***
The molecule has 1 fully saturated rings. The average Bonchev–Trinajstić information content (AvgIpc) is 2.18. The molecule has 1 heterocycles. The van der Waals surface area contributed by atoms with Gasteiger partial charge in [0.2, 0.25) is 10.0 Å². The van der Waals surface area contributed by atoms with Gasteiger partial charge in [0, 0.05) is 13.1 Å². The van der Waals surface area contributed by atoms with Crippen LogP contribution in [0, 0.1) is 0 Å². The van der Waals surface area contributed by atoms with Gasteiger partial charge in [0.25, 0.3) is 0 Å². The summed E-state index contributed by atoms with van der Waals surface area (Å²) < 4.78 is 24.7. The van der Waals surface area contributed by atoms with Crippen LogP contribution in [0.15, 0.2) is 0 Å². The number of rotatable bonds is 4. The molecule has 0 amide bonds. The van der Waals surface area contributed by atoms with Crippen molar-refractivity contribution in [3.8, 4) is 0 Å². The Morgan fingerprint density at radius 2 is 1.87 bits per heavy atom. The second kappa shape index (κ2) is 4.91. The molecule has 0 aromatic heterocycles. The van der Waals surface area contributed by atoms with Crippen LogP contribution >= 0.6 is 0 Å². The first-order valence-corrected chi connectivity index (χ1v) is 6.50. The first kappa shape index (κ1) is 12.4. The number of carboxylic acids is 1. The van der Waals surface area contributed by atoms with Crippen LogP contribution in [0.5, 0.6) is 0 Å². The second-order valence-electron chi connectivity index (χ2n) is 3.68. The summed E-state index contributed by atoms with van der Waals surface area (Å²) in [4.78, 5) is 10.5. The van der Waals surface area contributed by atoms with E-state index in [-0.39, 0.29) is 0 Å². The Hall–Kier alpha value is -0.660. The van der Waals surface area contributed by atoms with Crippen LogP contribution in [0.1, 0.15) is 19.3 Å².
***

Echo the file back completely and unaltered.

The molecule has 1 fully saturated rings. The average Bonchev–Trinajstić information content (AvgIpc) is 2.18. The molecule has 1 heterocycles. The van der Waals surface area contributed by atoms with Gasteiger partial charge in [0.2, 0.25) is 10.0 Å². The van der Waals surface area contributed by atoms with Gasteiger partial charge in [0, 0.05) is 13.1 Å². The van der Waals surface area contributed by atoms with Crippen LogP contribution in [0, 0.1) is 0 Å². The van der Waals surface area contributed by atoms with Gasteiger partial charge in [0.25, 0.3) is 0 Å². The summed E-state index contributed by atoms with van der Waals surface area (Å²) < 4.78 is 24.7. The van der Waals surface area contributed by atoms with Crippen LogP contribution in [0.15, 0.2) is 0 Å². The number of rotatable bonds is 4. The molecule has 0 amide bonds. The van der Waals surface area contributed by atoms with Crippen molar-refractivity contribution in [3.8, 4) is 0 Å². The Morgan fingerprint density at radius 2 is 1.87 bits per heavy atom. The second kappa shape index (κ2) is 4.91. The molecule has 0 aromatic heterocycles. The van der Waals surface area contributed by atoms with Crippen LogP contribution >= 0.6 is 0 Å². The first-order valence-corrected chi connectivity index (χ1v) is 6.50. The first kappa shape index (κ1) is 12.4. The number of carboxylic acids is 1. The van der Waals surface area contributed by atoms with Crippen LogP contribution in [0.5, 0.6) is 0 Å². The second-order valence-electron chi connectivity index (χ2n) is 3.68. The summed E-state index contributed by atoms with van der Waals surface area (Å²) in [4.78, 5) is 10.5. The van der Waals surface area contributed by atoms with E-state index in [-0.39, 0.29) is 0 Å². The Hall–Kier alpha value is -0.660. The van der Waals surface area contributed by atoms with Crippen LogP contribution in [0.1, 0.15) is 19.3 Å².